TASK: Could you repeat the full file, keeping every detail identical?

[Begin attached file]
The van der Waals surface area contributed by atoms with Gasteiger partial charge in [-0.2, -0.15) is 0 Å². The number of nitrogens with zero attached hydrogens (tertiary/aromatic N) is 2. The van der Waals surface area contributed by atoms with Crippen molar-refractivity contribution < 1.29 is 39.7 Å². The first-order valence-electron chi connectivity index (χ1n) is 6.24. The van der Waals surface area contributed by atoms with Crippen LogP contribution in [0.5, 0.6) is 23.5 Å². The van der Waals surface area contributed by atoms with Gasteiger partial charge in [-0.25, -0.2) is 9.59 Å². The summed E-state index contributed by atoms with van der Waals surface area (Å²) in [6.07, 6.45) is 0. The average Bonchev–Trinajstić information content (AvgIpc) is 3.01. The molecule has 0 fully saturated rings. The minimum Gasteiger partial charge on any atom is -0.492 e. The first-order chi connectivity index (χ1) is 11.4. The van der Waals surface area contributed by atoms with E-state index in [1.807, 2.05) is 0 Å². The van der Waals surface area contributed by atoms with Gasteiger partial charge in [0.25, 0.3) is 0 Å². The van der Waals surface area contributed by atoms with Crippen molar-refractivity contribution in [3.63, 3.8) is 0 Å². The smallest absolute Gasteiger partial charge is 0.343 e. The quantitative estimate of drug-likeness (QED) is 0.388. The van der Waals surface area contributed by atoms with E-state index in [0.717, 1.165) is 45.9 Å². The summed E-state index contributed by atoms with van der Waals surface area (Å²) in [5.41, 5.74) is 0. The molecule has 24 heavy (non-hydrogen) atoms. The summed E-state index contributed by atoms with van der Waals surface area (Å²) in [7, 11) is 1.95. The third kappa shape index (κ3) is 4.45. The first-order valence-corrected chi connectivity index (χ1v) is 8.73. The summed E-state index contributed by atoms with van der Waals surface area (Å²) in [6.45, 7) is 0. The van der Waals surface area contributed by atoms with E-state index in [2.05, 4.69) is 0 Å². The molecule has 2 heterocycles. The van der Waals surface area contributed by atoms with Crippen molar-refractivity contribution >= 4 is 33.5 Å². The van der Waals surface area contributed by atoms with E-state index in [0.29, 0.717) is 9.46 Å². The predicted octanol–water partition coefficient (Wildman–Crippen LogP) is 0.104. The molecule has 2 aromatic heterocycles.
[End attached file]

The van der Waals surface area contributed by atoms with Gasteiger partial charge in [-0.2, -0.15) is 0 Å². The number of nitrogens with zero attached hydrogens (tertiary/aromatic N) is 2. The van der Waals surface area contributed by atoms with Crippen molar-refractivity contribution < 1.29 is 39.7 Å². The first-order valence-electron chi connectivity index (χ1n) is 6.24. The van der Waals surface area contributed by atoms with Crippen LogP contribution in [0.5, 0.6) is 23.5 Å². The van der Waals surface area contributed by atoms with Gasteiger partial charge in [-0.25, -0.2) is 9.59 Å². The summed E-state index contributed by atoms with van der Waals surface area (Å²) in [6.07, 6.45) is 0. The average Bonchev–Trinajstić information content (AvgIpc) is 3.01. The molecule has 0 fully saturated rings. The minimum Gasteiger partial charge on any atom is -0.492 e. The first-order chi connectivity index (χ1) is 11.4. The van der Waals surface area contributed by atoms with E-state index in [1.807, 2.05) is 0 Å². The van der Waals surface area contributed by atoms with Gasteiger partial charge in [0.25, 0.3) is 0 Å². The van der Waals surface area contributed by atoms with Crippen molar-refractivity contribution in [3.63, 3.8) is 0 Å². The smallest absolute Gasteiger partial charge is 0.343 e. The quantitative estimate of drug-likeness (QED) is 0.388. The van der Waals surface area contributed by atoms with E-state index in [0.717, 1.165) is 45.9 Å². The summed E-state index contributed by atoms with van der Waals surface area (Å²) in [5.41, 5.74) is 0. The molecule has 24 heavy (non-hydrogen) atoms. The summed E-state index contributed by atoms with van der Waals surface area (Å²) in [7, 11) is 1.95. The third kappa shape index (κ3) is 4.45. The first-order valence-corrected chi connectivity index (χ1v) is 8.73. The summed E-state index contributed by atoms with van der Waals surface area (Å²) in [6.45, 7) is 0. The van der Waals surface area contributed by atoms with E-state index in [2.05, 4.69) is 0 Å². The molecule has 2 heterocycles. The van der Waals surface area contributed by atoms with Crippen molar-refractivity contribution >= 4 is 33.5 Å². The van der Waals surface area contributed by atoms with E-state index in [0.29, 0.717) is 9.46 Å². The predicted octanol–water partition coefficient (Wildman–Crippen LogP) is 0.104. The molecule has 2 aromatic heterocycles.